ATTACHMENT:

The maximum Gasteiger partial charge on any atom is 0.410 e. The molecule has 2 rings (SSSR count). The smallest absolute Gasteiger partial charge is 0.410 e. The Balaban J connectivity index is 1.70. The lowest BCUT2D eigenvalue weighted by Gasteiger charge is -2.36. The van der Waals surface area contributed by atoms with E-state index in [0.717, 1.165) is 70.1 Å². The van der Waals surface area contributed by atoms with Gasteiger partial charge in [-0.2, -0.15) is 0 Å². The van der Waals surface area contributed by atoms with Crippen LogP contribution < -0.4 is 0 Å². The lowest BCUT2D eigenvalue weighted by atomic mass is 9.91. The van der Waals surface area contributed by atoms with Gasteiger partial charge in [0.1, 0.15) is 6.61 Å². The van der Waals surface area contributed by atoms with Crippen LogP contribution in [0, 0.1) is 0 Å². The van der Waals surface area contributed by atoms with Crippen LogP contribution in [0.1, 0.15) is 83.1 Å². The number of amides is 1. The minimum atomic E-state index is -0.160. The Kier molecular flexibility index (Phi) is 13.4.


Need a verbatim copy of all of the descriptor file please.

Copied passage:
The maximum Gasteiger partial charge on any atom is 0.410 e. The molecule has 2 rings (SSSR count). The smallest absolute Gasteiger partial charge is 0.410 e. The Balaban J connectivity index is 1.70. The lowest BCUT2D eigenvalue weighted by Gasteiger charge is -2.36. The van der Waals surface area contributed by atoms with E-state index in [0.717, 1.165) is 70.1 Å². The van der Waals surface area contributed by atoms with Gasteiger partial charge in [-0.2, -0.15) is 0 Å². The van der Waals surface area contributed by atoms with Crippen LogP contribution < -0.4 is 0 Å². The lowest BCUT2D eigenvalue weighted by atomic mass is 9.91. The van der Waals surface area contributed by atoms with Gasteiger partial charge in [0.1, 0.15) is 6.61 Å². The van der Waals surface area contributed by atoms with Crippen LogP contribution in [0, 0.1) is 0 Å². The van der Waals surface area contributed by atoms with Crippen LogP contribution in [0.1, 0.15) is 83.1 Å². The number of amides is 1. The minimum atomic E-state index is -0.160. The Kier molecular flexibility index (Phi) is 13.4.